Between the two, I got my first resume review clients, and half of them purchased my resume-rewrite services.

Where did you find work?

After proving the concept to myself, I expanded by trying the same strategy on Facebook. (No luck with either posting to my FB page or via paid ads.)

So then I tried Craigslist under the “Small Business Ads” section. I found you could post up to three ads for free; you just had to renew them each week or they’d expire.

I ended up getting the same amount of business there as through LinkedIn. I also had a couple people come through my website via the blog.

I’ve focused my resume writing on the wireless telecom industry, since I have over 1,000 LinkedIn contacts in that industry and am also a member of several wireless telecom industry LinkedIn Groups and publish blog posts there weekly.

How much can someone make as a freelance resume writer?

So far it has been a good sideline business — two to four rewrites a month at $147 each. Over the last three or four months, I’ve made a little over $1,500.

Not big money, but a start and a great way to learn in-the-trenches business and marketing skills.

Do You Have What It Takes to Be a Freelance Resume Writer?

To do well at freelance resume writing, McRitchie advises, you should possess the following basic skill sets:

  • “Editing. This includes spelling and grammar, the ability to format a Word doc (working with tabs, bullets, font size and spacing), and recognizing what looks good.
  • “Knowledge of what makes a resume effective. You don’t have to make a resume perfect, but you do need to get and stay up-to-date on what works.
  • “Being a good listener. You need to understand what a client is looking for, what they’re pursuing, and where they are in their career progression. Listening intently and asking good probing questions based on their input will get a good result.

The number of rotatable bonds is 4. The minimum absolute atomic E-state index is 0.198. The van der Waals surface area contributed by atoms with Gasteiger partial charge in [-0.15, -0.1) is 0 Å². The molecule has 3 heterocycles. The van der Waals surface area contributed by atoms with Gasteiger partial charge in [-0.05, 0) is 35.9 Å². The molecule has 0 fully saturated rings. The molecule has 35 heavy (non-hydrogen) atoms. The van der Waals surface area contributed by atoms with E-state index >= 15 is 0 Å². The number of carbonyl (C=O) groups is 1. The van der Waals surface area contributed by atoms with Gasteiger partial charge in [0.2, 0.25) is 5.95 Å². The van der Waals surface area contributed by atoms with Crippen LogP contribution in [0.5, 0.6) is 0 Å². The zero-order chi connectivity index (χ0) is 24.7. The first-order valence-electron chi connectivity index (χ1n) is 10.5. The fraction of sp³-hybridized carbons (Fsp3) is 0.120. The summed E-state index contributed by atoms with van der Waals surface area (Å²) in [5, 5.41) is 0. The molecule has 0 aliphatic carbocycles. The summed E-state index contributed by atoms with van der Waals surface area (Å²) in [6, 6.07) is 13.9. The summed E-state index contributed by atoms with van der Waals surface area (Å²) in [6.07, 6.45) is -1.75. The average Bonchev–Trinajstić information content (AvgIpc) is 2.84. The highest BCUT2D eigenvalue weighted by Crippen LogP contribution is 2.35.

• “Analytical ability. Being able to quickly identify areas of excellence and extract achievements that are memorable from each resume will help prevent it from ending up in the trash.
  • “Marketing skills. If you can’t get paying clients, you won’t get far. This is a business, so you need an entrepreneurial bent.
  • “Organization. As with any business, there are details you need to keep up on, whether that’s invoicing and collections or tracking marketing and sales results.
  • “Adaptability. Ultimately, freelance resume writing is something you can get going fairly quickly if you have the right mindset and skills. As with any business, there is a learning curve, and you may find yourself and your business evolving along the way. Just go with it, and eventually you’ll look back and be shocked at how far you’ve come.”

Your Turn: What do you think? Could freelance resume writing be a fit for you?

Kelly Gurnett is a freelance blogger, writer and editor who runs the blog Cordelia Calls It Quits, where she documents her attempts to rid her life of the things that don’t matter and focus more on the things that do. Follow her on Twitter @CordeliaCallsIt.